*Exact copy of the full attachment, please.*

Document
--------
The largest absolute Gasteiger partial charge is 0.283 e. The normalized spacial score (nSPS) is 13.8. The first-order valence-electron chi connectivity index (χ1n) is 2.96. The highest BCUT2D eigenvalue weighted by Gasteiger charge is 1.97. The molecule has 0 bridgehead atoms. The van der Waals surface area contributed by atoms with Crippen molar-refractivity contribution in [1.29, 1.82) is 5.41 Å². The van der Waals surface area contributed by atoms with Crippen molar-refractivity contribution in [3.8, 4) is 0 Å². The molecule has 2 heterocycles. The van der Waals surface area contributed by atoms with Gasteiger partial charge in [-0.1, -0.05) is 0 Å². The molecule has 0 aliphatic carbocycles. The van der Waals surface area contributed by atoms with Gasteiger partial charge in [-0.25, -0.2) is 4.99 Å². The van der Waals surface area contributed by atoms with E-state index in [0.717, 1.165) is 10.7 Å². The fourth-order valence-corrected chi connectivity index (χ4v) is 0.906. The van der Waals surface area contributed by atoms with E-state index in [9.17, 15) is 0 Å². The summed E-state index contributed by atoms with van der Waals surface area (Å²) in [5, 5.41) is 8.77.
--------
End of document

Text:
The largest absolute Gasteiger partial charge is 0.283 e. The normalized spacial score (nSPS) is 13.8. The first-order valence-electron chi connectivity index (χ1n) is 2.96. The highest BCUT2D eigenvalue weighted by Gasteiger charge is 1.97. The molecule has 0 bridgehead atoms. The van der Waals surface area contributed by atoms with Crippen molar-refractivity contribution in [1.29, 1.82) is 5.41 Å². The van der Waals surface area contributed by atoms with Crippen molar-refractivity contribution in [3.8, 4) is 0 Å². The molecule has 2 heterocycles. The van der Waals surface area contributed by atoms with Gasteiger partial charge in [-0.1, -0.05) is 0 Å². The molecule has 0 aliphatic carbocycles. The van der Waals surface area contributed by atoms with Gasteiger partial charge in [-0.25, -0.2) is 4.99 Å². The van der Waals surface area contributed by atoms with E-state index in [0.717, 1.165) is 10.7 Å². The fourth-order valence-corrected chi connectivity index (χ4v) is 0.906. The van der Waals surface area contributed by atoms with E-state index in [9.17, 15) is 0 Å². The summed E-state index contributed by atoms with van der Waals surface area (Å²) in [5, 5.41) is 8.77.